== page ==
Afternoon Practice: 1:00-3:00pm
Ballet Class: 5:00-6:00pm
Ballroom Dance: 6:00-7:00pm

Thursday is more or less a rehash of Tuesday with more butterfly-based sets, but it has a dryland-based twist.

“I’d always joked about taking a ballroom dance class, and UCSD’s rec class program gave me the opportunity to give it a go. The more I explore different types of exercise and movement, the more I appreciate how everything we do outside the pool contributes to our performance in it. My favorite style so far has been the Viennese waltz, a rotary-style dance where you’re (almost) constantly spinning.”

If you are not as familiar with the Viennese style, it’s done very quickly (double time in dance speak, or 180 beats per minute), which makes for great cardio if you don’t fall over from the dizziness.

FRIDAY
Morning Practice: 6:00-8:00am
Lift: 11:00-12:00pm
Lab Shift: 1:00-6:00pm

Friday is usually something race-paced, focusing on maintaining distance per stroke and tempo.
A sample main set:

4 x {50 swim @ :50
{100 drill/swim @ 2:00
{150 swim (fly-free-fly) @ 3:00
{200 swim desc. to 200 race simulation @ 3:00
{100 ez @ 3:00
Sarah did two rounds free, two rounds fly.

By Friday, Sarah has spent roughly 13 hours in a lab at UCSD, either testing samples as part of research into acute kidney injury under her cardiologist Dr. Lori Daniels (Sarah has had heart issues that should have ended her career) or training an artificial intelligence network to diagnose diseases of the eye under Dr. Kang Zhang, who was recently on “60 Minutes” for his work in CRISPR – a gene editing tool that may revolutionize medicine in the near future.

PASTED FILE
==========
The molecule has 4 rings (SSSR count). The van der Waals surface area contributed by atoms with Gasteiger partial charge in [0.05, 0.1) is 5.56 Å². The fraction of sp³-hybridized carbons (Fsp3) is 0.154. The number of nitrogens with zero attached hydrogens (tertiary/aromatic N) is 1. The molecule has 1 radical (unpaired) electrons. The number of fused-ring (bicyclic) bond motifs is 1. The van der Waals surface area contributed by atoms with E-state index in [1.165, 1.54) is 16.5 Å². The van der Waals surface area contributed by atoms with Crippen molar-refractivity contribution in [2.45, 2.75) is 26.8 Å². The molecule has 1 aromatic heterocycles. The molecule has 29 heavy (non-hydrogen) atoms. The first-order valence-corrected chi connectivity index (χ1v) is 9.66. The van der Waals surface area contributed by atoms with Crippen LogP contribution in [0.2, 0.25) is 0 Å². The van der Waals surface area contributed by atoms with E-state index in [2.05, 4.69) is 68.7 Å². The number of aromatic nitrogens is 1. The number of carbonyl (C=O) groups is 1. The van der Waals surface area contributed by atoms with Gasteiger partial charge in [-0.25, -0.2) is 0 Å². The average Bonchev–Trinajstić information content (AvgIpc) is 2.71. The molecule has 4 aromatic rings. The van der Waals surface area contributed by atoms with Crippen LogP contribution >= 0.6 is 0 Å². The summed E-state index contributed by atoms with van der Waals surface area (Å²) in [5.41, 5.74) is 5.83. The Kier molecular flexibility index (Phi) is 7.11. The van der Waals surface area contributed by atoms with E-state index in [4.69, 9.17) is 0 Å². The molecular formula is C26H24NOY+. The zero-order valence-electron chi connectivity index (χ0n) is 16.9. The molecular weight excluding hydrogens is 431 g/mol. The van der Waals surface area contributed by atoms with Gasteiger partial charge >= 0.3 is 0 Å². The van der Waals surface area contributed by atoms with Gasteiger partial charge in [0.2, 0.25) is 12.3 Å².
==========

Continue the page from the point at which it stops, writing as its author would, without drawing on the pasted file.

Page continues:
SATURDAY
Morning Practice: 7:00-9:00am
Saturdays are all about getting up and getting after it. Best average sets are common.

Two examples:
24 x 100s @ 1:40 SCY, 1 easy 2 fast.

Sarah did four rounds free averaging :55, and four rounds fly averaging :58, with a :54.6 on the last one with :10 additional rest.

5 x 200 fly broken at the 100 for :20 @ 6:00 SCY, best average from blocks
Sarah went: 1:48, 1:49, 1:49, 1:45, and 1:49 (broken at the 50s for :10 on #5)

“This last one was painful because the pool we were visiting was hosting a water polo tournament and had no space for warmup/cooldown, so the lactic acid built up very quickly. After practice, I like to go surfing or snorkeling if I don’t have research to do.”

SUNDAY